The COG error calculation unit 322 calculates a COG error e between the calculated position of the current COG C(x, y, z) of the robot 100 and the set position of the target COG C′(x, y, z) of the robot 100 through Equation 1 below.


e=C′−C [Equation 1]

The compensation force calculation unit 323, assuming that a virtual spring 105 (having a constant kp) is present between the calculated position of the current COG C(x, y, z) and the set position of the target COG C′(x, y, z), calculates force f(fx, fy, fz) which needs to be compensated for so as to keep the robot 100 balanced, using the COG error e calculated by the COG error calculation unit 322, through Equation 2 below.


f=kpe [Equation 2]

The virtual gravity calculation unit 324 calculates a virtual acceleration of gravity gf from the compensation force f(fx, fy, fz) calculated using the COG error e through Equation 3 below.


gf=f/m+g [Equation 3]

In Equation 3, m is a mass of the robot 100 and g is an acceleration of gravity of the earth ((0, 0, −9.8)m/s2).

The gravity compensation torque calculation unit 325 calculates torque G(q) for gravity compensation from the virtual acceleration of gravity gf calculated through Equation 3. Masses of the torso 102 and the pelvis link 16 used to calculate virtual gravity compensation torques of the two legs 110R and 110L are distributed to the right and left legs 110R and 110L, as follows. As shown in FIG. 5, using a ratio of a distance dL from a point, obtained by reflecting the COG of the robot 100 in the ground, to the left foot 112L to a distance dR from the point to the right foot 112R, a leg being closer to the point (for example, the left leg 110L) is set to have a greater value, through Equation 4 below.

wL=dRdR+dL wR=1-wL[Equation4]

The rotating angle error calculation unit 326 calculates errors e1 between the rotating angles of the pelvis link 16 in the roll direction, the pitch direction and the yaw direction measured by the IMU 17 and target rotating angles.

The compensation moment calculation unit 327, assuming that virtual springs (having a constant k1) are present on three axes in the roll direction, the pitch direction and the yaw direction of the pelvis link 16, calculates moment M(Mx, My, Mz), which needs to be compensated for so as to keep the robot 100 balanced, using the rotating angle errors e1 calculated by the rotating angle error calculation unit 326 through Equation 5 below.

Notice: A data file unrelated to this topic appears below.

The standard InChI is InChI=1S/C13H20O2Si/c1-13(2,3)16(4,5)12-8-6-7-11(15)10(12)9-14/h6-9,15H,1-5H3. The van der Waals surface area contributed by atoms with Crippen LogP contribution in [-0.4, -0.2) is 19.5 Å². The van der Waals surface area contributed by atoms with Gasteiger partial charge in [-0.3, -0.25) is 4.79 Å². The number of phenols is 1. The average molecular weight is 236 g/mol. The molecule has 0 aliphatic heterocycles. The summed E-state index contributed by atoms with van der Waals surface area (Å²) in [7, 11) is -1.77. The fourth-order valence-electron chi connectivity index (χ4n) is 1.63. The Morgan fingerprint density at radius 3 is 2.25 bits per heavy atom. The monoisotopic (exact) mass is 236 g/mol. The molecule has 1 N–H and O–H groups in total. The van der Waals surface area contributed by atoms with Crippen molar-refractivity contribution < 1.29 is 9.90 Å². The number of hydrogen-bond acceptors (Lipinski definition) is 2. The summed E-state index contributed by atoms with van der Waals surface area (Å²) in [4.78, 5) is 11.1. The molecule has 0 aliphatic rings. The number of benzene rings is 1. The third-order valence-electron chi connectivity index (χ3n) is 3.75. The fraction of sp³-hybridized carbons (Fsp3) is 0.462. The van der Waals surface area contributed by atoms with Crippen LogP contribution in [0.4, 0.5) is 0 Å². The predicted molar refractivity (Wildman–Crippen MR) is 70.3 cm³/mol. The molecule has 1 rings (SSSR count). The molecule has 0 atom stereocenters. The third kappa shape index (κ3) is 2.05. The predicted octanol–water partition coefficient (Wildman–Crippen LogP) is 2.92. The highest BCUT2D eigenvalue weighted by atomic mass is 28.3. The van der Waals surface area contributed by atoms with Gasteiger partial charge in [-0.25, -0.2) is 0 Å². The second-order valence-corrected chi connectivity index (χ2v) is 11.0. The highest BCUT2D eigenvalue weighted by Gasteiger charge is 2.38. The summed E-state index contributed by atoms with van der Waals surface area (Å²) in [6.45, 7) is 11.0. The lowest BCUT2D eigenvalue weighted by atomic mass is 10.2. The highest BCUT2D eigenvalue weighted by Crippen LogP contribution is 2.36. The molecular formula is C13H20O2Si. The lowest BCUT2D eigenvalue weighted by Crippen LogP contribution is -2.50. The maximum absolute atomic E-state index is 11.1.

M=k1e1 [Equation 5]

The leg distribution unit 328 distributes the compensation moment M(Mx, My, Mz), calculated using the rotating angle errors e1, to the two legs 110R and 110L through Equation 6 below.


MLeft=wLM


MRight=wRM [Equation 6]

WL and WR in Equation 6 are defined by Equation 4.

The joint torque calculation unit 329 respectively calculates joint torques τ of the two legs 110R and 110L for pose control from the compensation moment M, calculated by the compensation moment calculation unit 327, and the gravity compensation torque G(q), calculated by the gravity compensation torque calculation unit 325, through Equation 7 below.

τLeft=JT[0MLeft]+G(qLeft) τRight=JT[0MRight]+G(qRight)[Equation7]

Here, J is a Jacobian matrix of positions of the COG of the robot 100 from the right and left legs 110R and 110L and is used to convert moment in a Cartesian space into joint torque.

In Equation 7, the gravity compensation torque G(q) is calculated from angles q of all the joints 210, 220 and 230 of each of the respective legs 110R and 110L, masses and positions of the COGs of all the links 21 and 22 of each of the respective legs 110R and 110L, and the total mass and position of the COG of the upper body 101. qLeft means angles of all the joints 210, 220 and 230 of the left leg 110L and qRight means angles of all the joints 210, 220 and 230 of the right leg 110R. The joint torque τLeft of the left leg 110L and the joint torque τRight of the right leg 110R are calculated by the same process, and thus are commonly referred to as τ1.

The torque compensation unit 330 calculates compensated a joint torque τ2 by adding damping torque dw (being proportional to velocity) to the joint torque τ1 of each of the respective joints 210, 220 and 230 so as to achieve passivity of a system to improve stability, through Equation 8 below.


τ21+dw [Equation 8]

In Equation 8, d is a damping coefficient which is properly set, and w is a joint angular velocity which is measured.